While numerical methods predate the invention of both mechanical and electronic computers, their ubiquity in modern physics only established itself with cheaply available personal computers. Today, almost all physicists, including theorists and experimentalists can benefit from computational skills.
Like much practical computer science, numerical methods are particularly prone towards self-teaching and independent experimentation. This is largely because a wealth of readily accessible and comprehensible information exists online regarding the techniques and algorithms one may wish to apply. Learning how to research and implement these algorithms independently is superior to trying to memorize specific techniques. With that in mind, we have tried to overview some general key topics with only a few details and references, leaving the actual algorithmic research and implementation up to you.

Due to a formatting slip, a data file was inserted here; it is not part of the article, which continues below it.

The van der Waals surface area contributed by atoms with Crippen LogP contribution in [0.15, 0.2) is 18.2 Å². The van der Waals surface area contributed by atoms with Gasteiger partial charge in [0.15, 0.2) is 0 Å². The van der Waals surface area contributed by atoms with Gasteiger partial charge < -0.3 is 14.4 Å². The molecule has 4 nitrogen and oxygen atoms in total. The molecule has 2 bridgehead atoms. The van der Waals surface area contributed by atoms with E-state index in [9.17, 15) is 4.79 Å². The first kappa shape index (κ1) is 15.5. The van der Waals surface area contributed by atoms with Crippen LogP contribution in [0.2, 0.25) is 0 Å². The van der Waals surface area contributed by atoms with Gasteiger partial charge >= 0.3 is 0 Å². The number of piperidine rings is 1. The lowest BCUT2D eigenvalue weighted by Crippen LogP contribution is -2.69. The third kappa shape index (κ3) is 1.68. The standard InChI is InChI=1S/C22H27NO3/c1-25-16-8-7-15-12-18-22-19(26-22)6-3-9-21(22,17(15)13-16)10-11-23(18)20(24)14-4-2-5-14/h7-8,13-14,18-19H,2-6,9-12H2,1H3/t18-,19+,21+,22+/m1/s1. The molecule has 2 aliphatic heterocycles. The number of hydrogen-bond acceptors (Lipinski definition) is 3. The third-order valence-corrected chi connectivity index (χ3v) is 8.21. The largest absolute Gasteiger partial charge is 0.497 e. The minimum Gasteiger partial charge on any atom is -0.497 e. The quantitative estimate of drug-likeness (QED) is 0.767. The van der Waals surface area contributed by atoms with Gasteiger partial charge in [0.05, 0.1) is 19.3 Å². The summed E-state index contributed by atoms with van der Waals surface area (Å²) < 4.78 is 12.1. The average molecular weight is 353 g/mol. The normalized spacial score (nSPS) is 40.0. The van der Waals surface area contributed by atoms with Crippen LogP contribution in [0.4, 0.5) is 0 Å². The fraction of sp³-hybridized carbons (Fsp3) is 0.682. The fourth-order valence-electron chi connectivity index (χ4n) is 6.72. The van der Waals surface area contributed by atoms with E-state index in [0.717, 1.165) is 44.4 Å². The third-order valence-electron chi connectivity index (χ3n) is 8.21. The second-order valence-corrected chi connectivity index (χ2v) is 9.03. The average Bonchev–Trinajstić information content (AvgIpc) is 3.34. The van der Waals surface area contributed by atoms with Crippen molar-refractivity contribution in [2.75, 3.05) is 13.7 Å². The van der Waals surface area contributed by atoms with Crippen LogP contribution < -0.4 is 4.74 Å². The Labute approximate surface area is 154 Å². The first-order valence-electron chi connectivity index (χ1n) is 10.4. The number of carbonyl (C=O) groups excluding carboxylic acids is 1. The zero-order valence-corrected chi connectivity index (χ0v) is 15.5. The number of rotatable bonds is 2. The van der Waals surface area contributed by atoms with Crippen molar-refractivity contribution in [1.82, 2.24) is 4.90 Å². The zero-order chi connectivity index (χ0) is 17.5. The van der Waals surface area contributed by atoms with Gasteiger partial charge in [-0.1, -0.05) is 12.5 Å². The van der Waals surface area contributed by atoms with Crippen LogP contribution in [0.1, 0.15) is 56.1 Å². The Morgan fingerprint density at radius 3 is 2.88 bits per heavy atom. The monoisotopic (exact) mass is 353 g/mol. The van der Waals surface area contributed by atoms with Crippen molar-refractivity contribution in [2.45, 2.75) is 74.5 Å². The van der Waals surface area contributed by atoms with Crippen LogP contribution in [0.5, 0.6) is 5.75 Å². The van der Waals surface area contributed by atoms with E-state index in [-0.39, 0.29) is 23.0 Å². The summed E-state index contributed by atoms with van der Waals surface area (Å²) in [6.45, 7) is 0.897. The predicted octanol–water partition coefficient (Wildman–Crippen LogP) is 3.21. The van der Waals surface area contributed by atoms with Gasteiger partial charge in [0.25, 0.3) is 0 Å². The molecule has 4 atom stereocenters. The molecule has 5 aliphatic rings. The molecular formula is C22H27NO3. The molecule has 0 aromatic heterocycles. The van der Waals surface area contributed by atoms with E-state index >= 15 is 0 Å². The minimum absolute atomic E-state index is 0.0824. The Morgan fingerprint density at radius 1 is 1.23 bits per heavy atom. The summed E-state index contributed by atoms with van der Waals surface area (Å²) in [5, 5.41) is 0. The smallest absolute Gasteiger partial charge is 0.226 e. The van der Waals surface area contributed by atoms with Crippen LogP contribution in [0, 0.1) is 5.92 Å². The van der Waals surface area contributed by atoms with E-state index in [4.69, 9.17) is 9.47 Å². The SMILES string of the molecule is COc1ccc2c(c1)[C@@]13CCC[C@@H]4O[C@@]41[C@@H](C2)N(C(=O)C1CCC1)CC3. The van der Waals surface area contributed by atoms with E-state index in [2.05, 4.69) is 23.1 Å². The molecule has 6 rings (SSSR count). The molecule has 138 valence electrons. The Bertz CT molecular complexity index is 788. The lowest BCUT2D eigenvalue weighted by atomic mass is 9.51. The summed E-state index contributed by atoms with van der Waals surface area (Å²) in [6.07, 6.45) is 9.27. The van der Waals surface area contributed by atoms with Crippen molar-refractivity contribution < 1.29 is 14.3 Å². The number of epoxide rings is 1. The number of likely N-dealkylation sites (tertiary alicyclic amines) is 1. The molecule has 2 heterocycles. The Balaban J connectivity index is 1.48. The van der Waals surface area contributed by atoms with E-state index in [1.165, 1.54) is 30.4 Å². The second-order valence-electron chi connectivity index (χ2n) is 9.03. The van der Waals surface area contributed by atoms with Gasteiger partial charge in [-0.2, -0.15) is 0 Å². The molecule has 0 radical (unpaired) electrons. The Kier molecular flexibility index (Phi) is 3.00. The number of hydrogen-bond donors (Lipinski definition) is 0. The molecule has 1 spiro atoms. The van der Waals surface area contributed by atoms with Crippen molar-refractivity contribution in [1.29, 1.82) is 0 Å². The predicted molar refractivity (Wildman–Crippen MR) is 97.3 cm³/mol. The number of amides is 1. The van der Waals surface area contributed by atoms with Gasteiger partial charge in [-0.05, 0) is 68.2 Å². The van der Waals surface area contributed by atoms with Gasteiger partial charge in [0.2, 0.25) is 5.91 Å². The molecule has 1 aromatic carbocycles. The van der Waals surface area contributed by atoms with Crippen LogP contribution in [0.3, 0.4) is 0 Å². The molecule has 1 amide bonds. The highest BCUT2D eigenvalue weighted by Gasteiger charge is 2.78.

The fall term will focus on Classical simulations. The winter term will focus on a variety of other topics, including Monte-Carlo simulation, symbolic algebra, and random matrices.
Instructor: David Simmons-Duffin, Lauritsen 442, email: dsd.
TA (fall): Brenden Roberts, email: broberts.
Offered: Fall and winter terms, 2018-2019.
Class meetings: This is a project-based course. There are no official lectures. Lab hours will be set by a poll at the beginning of the term. If you are enrolled in or auditing the course, please join the moodle to ensure you get announcements.
Grading and homework: This course is pass/fail. There will be four projects over the course of the term made available on the course moodle.
Prerequisites: Students should be comfortable with the command line and familiar with at least one of Python/C/C++.